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    A Pair of Spectacles that Belonged to Abraham Lincoln, made of a zinc-colored metal, adjustable frames, open loop terminals on the bow ends; stamped "18" on each bow. The bows can be pulled out or pushed in to adjust their length. Together with the original leather-covered paper case, gilt stamped "C.R. Smith & Sons / 1510 Market St. / Philadelphia." Analysis has shown that, judging by these, Lincoln was mildly far-sighted, a characteristic shared by the two pairs given to the Library of Congress by his granddaughter in 1937. Overall condition is excellent; the case is somewhat worn, especially at corners, with small tears, and a piece has been roughly torn away at foot. This pair of glasses was presented to Joseph Leisenring, a Mount Pleasant, Iowa, photographer who was a neighbor and friend of the Harlan family. Mary Harlan Lincoln, the president's daughter-in-law, often spent long vacations in Mount Pleasant with her children, and many of their few known youthful photographs were taken at the Leisenring studio; some of the very few portraits of Abraham ("Jack") Lincoln II, the President's only grandson, who died at the age of 17, were done by him. The spectacles are accompanied by extensive documentation, the single most significant item being a Mary Harlan Lincoln Autograph Letter Signed "Mary Lincoln", Mt. Pleasant, 26 February [18]94, written to Leisenring upon hearing that "you are going to leave us. Will you please accept this little book in remembrance of our dear Jack - you see he has written his name on the fly-leaf. You can put it away with the 'A.L.' spectacles which I gave you a long time ago, & so have a little memento of the grand-son as well as the grand-father." The letter is subscribed "With all good wishes for your future." Together with a notarized affidavit signed by David Rowland (Leisenring's great-great grandson), Morgan Co., Ill., 23 August 1985, describing the spectacles and setting out the chain of family ownership until their acquisition by Dr. Lattimer; and numerous other papers, 1936-80s, concerning the Leisenring family, these glasses, and Lincoln's eyesight and other spectacles which he owned. Most of the documentation is in fine condition; the Mary Harlan Lincoln letter is somewhat faded, with scattered stains, and minuscule holes along some folds. Unfortunately, not-so-magic tape has been used to reinforce weak or broken folds and has begun to transluce; ideally it should be removed by an expert conservator, and proper preservation methods applied. Simple, yet intimate, - and truly stunning - Lincolniana.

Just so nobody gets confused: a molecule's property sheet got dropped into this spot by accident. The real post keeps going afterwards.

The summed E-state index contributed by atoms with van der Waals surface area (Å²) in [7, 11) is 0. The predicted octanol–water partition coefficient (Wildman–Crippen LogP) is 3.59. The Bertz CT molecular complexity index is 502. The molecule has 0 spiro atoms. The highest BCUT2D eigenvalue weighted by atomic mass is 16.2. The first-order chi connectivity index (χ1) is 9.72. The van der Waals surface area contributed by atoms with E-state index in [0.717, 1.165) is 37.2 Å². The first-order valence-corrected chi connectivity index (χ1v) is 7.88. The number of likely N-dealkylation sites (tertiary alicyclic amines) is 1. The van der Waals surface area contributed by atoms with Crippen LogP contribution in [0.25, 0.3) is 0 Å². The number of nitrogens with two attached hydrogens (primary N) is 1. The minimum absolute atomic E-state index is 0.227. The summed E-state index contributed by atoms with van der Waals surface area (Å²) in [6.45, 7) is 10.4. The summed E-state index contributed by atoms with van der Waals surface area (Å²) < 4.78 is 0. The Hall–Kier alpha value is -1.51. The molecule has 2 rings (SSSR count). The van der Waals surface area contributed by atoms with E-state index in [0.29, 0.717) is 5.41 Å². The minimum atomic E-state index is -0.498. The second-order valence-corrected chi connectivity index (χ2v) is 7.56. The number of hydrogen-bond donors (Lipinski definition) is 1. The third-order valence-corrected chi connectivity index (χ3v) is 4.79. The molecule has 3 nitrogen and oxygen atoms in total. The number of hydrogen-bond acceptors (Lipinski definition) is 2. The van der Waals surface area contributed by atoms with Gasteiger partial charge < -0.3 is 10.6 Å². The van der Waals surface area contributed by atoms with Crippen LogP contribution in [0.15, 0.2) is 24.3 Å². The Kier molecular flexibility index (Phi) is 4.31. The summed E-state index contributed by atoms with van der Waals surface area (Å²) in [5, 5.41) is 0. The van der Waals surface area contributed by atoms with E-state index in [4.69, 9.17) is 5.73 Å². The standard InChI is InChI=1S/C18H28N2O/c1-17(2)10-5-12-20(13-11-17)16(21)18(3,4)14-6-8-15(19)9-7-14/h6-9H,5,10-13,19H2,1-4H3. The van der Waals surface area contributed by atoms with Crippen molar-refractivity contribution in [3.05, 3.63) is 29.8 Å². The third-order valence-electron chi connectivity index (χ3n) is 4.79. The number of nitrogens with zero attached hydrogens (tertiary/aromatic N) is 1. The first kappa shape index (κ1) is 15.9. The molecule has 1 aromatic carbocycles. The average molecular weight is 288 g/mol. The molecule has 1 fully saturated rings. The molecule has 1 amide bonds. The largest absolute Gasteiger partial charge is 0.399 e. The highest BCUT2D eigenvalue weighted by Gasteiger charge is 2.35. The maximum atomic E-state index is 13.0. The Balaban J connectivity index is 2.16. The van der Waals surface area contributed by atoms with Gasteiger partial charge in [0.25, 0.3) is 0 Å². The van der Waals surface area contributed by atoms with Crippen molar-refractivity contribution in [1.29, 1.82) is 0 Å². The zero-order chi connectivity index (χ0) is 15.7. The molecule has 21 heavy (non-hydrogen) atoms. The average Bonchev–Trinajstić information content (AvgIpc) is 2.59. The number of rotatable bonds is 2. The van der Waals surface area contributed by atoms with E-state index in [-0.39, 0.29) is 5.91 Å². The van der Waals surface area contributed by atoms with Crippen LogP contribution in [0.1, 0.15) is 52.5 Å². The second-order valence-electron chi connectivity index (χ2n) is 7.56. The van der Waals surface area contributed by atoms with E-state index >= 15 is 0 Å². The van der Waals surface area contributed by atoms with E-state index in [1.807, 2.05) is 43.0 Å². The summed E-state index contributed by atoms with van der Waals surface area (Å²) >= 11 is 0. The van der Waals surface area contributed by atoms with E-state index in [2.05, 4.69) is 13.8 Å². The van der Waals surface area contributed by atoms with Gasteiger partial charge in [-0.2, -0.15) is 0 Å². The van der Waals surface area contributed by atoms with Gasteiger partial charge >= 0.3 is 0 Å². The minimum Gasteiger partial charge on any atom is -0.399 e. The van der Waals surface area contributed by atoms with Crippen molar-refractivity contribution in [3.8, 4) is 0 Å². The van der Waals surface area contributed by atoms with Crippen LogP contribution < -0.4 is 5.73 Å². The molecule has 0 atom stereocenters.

Auction Info

    Auction Dates
    November, 2008
    20th Thursday
    Bids + Registered Phone Bidders: 20
    Lot Tracking Activity: N/A
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